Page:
Brendan Rodgers thanks fans for sticking by Liverpool despite poor Anfield form

Brendan Rodgers: Grateful for the phenomenal support of fans at Anfield

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Liverpool boss Brendan Rodgers admits he is grateful that fans have not turned on his under-performing side at home.

The Reds have only won twice at home in 2012, the last of those coming in May, but Rodgers expects them to kick on once they end that run, which he hopes happens against former club Reading on Saturday.

"When you look at the majority of our home games our performance level has been good and we've been unfortunate not to pick up a result," Rodgers said.

"Our biggest focus now is just to get some consistency in our results.

"The reality in 2012 is we have won two league games at Anfield and, on top of that, it is over a year since there has been back-to-back Premier League (home) wins.

"The big drive and our only focus is looking to get consistency in our results and then we can move forward. It is up to us, there is only the group of players and ourselves who can change that."

Brendan Rodgers

"Thankfully within the ground the supporters are fantastic, when you think of that record. If you came to Anfield and you see how supportive the fans are it is absolutely phenomenal really.

"The big drive and our only focus is looking to get consistency in our results and then we can move forward. It is up to us, there is only the group of players and ourselves who can change that.

"We have to focus on what we can control, go into the game with a clear, defined plan and if it's not working then be flexible in terms of looking to put that right.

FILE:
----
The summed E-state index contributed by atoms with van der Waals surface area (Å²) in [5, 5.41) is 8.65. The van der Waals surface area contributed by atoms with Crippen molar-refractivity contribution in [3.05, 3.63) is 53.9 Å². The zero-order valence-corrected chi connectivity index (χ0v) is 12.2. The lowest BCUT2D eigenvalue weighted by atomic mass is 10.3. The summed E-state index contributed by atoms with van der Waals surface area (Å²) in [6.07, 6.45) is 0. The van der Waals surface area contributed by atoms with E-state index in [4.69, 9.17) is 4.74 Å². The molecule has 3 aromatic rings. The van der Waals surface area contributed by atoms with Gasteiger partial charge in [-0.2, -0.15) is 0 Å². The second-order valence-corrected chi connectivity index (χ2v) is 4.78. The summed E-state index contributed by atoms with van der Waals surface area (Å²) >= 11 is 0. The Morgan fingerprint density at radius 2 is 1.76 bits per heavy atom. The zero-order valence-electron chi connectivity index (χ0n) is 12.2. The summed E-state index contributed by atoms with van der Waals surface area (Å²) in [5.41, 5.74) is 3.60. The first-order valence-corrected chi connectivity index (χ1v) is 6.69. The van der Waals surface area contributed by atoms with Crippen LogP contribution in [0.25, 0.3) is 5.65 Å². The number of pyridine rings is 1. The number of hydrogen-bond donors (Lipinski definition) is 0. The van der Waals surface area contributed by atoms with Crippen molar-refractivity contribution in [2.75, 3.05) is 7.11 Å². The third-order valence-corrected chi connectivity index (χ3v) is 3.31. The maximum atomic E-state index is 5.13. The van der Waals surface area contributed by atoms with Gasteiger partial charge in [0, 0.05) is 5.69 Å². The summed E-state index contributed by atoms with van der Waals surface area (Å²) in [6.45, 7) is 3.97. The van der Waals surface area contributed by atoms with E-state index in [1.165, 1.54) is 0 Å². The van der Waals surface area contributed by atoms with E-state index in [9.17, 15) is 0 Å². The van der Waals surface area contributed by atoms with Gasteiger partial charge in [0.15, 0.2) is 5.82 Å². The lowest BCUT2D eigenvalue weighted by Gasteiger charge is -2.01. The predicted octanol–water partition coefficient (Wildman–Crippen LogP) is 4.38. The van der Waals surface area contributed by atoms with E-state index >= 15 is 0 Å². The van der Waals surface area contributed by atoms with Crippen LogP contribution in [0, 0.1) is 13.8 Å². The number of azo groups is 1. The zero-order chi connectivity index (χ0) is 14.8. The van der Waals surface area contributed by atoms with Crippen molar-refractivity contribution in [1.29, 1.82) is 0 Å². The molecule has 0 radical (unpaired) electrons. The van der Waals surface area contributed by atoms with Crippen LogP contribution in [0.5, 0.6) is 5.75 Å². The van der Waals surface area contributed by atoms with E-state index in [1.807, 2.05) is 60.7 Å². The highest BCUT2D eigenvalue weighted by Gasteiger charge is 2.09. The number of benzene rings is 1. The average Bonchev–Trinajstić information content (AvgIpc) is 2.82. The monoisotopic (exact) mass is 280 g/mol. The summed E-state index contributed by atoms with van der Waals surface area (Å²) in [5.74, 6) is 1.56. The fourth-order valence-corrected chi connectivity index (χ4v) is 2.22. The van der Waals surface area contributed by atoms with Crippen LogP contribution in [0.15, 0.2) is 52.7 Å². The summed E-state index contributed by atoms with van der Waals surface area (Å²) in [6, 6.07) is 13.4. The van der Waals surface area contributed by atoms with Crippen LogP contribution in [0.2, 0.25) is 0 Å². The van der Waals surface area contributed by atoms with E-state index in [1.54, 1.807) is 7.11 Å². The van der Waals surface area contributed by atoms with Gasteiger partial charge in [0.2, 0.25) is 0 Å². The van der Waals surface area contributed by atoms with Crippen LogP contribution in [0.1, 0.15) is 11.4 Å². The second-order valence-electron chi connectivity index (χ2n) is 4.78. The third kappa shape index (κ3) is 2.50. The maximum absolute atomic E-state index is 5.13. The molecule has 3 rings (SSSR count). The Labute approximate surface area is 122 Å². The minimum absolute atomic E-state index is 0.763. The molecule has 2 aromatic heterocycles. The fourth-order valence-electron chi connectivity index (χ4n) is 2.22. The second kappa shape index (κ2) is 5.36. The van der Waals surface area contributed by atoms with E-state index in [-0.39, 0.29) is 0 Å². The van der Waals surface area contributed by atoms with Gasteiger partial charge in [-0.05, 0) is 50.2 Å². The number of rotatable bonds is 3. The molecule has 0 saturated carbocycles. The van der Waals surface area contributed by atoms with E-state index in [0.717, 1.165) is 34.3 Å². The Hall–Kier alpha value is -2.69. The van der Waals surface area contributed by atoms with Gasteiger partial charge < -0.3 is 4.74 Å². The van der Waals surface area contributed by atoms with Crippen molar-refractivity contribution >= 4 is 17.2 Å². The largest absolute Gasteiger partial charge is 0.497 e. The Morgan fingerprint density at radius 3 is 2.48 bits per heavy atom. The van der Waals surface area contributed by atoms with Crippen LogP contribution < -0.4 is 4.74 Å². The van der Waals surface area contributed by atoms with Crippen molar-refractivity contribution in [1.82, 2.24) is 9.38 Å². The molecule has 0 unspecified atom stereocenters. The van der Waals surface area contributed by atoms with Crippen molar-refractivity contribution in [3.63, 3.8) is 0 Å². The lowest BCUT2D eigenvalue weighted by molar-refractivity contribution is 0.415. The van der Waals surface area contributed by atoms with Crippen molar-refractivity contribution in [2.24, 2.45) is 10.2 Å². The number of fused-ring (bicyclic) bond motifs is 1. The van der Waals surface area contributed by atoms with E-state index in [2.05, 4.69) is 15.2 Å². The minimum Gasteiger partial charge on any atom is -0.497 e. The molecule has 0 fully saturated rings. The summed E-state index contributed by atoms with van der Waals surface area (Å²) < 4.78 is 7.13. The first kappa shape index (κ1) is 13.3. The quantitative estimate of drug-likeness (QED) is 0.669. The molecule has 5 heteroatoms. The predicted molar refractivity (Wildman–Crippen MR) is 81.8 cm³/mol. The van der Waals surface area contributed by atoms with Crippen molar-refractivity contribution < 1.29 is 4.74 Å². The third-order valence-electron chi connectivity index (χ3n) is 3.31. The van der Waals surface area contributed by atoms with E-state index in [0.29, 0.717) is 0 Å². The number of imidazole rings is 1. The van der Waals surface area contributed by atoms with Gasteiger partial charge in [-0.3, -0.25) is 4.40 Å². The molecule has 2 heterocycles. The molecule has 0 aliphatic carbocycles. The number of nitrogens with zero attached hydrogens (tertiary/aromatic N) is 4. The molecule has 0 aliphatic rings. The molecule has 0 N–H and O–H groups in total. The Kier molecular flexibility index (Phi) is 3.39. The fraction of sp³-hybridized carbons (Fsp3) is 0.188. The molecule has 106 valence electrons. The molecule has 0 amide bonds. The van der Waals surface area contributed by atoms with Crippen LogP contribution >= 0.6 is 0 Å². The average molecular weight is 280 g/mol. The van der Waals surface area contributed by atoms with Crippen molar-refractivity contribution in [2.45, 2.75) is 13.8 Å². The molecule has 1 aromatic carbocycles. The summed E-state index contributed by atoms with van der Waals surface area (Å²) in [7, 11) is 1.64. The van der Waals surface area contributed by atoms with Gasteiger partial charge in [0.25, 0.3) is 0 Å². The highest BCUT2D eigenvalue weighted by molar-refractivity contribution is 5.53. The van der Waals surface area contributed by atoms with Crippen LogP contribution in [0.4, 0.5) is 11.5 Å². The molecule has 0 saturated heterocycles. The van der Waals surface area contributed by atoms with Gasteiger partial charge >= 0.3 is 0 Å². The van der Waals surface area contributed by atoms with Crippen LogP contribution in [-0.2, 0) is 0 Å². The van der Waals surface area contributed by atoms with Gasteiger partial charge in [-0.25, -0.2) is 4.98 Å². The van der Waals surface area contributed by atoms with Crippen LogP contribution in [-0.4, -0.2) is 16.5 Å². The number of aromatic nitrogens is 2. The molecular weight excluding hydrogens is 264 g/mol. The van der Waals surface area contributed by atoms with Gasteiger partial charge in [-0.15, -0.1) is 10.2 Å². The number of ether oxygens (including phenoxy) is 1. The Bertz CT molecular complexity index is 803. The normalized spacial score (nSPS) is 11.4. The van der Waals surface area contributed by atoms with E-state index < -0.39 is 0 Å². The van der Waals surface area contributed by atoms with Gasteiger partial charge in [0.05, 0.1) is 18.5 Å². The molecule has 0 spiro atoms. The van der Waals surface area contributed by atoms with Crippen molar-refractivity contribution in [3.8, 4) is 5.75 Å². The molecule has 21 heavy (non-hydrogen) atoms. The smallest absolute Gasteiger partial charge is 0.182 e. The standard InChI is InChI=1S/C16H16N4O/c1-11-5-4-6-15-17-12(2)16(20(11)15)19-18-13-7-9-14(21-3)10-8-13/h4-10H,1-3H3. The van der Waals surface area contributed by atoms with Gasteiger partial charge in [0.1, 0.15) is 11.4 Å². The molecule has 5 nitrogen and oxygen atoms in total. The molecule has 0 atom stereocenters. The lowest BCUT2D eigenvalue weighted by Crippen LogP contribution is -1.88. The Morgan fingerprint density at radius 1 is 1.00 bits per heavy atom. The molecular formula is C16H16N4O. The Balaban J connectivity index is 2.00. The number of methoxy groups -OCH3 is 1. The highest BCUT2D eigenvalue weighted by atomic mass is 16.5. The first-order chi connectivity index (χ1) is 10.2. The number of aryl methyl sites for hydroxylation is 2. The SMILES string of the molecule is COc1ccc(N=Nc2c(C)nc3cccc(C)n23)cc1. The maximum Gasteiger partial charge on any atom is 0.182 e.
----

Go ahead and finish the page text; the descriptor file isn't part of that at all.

"Once we get that result then hopefully we can fly from there. We really want to make our home ground a fortress."

Rodgers looks back on his time with the Royals fondly, even taking into account the six months from the summer of 2009 when he won just six of 23 games and departed before the year ended.

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He added: "Reading are an excellent club. I first went to them when I was 13 and they played a big part of my life.

"I was fortunate to get the managerial job but it did not quite work out how I would have wished. But I learned from the experience and ultimately that will pave the way for me.

"It proved to be a difficult six months, especially with what I was trying to implement which was always going to need that bit of extra time.

"But I came away from that and learned from the experience and reflected upon it. It prepared me going forward and I was able to take those things into the rest of my career.

"It allowed me to be much more clinical in my work when I arrived at Swansea, and thankfully it's gone quite well from there."